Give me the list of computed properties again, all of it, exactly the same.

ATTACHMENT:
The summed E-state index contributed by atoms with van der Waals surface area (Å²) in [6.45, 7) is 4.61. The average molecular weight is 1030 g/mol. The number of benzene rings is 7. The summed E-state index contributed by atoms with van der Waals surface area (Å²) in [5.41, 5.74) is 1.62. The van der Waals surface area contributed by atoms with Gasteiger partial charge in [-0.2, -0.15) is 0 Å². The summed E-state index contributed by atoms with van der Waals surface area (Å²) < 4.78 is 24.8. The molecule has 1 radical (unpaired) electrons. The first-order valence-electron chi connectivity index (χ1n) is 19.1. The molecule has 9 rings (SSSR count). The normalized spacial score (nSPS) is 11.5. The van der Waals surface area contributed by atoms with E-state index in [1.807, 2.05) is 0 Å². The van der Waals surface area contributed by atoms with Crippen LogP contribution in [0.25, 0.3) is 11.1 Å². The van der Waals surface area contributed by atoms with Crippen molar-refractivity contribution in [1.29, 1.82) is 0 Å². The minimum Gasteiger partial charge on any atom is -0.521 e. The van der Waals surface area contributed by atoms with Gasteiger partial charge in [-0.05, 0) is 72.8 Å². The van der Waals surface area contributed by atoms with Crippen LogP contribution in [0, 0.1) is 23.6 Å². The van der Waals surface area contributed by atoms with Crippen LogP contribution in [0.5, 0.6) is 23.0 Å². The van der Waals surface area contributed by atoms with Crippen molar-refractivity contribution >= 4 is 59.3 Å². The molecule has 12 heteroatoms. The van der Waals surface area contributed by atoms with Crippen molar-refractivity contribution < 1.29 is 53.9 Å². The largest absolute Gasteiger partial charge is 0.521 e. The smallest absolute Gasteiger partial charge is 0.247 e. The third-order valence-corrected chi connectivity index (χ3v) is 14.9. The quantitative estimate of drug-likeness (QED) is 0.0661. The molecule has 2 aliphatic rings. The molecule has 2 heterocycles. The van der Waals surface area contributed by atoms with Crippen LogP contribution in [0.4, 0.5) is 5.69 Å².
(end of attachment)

The summed E-state index contributed by atoms with van der Waals surface area (Å²) in [6.45, 7) is 4.61. The average molecular weight is 1030 g/mol. The number of benzene rings is 7. The summed E-state index contributed by atoms with van der Waals surface area (Å²) in [5.41, 5.74) is 1.62. The van der Waals surface area contributed by atoms with Gasteiger partial charge in [-0.2, -0.15) is 0 Å². The summed E-state index contributed by atoms with van der Waals surface area (Å²) < 4.78 is 24.8. The molecule has 1 radical (unpaired) electrons. The first-order valence-electron chi connectivity index (χ1n) is 19.1. The molecule has 9 rings (SSSR count). The normalized spacial score (nSPS) is 11.5. The van der Waals surface area contributed by atoms with E-state index in [1.807, 2.05) is 0 Å². The van der Waals surface area contributed by atoms with Crippen LogP contribution in [0.25, 0.3) is 11.1 Å². The van der Waals surface area contributed by atoms with Crippen molar-refractivity contribution in [1.29, 1.82) is 0 Å². The minimum Gasteiger partial charge on any atom is -0.521 e. The van der Waals surface area contributed by atoms with Gasteiger partial charge in [-0.05, 0) is 72.8 Å². The van der Waals surface area contributed by atoms with Crippen LogP contribution in [0, 0.1) is 23.6 Å². The van der Waals surface area contributed by atoms with Crippen LogP contribution in [0.5, 0.6) is 23.0 Å². The van der Waals surface area contributed by atoms with Crippen molar-refractivity contribution >= 4 is 59.3 Å². The molecule has 12 heteroatoms. The van der Waals surface area contributed by atoms with Crippen molar-refractivity contribution < 1.29 is 53.9 Å². The largest absolute Gasteiger partial charge is 0.521 e. The smallest absolute Gasteiger partial charge is 0.247 e. The third-order valence-corrected chi connectivity index (χ3v) is 14.9. The quantitative estimate of drug-likeness (QED) is 0.0661. The molecule has 2 aliphatic rings. The molecule has 2 heterocycles. The van der Waals surface area contributed by atoms with Crippen LogP contribution in [0.4, 0.5) is 5.69 Å².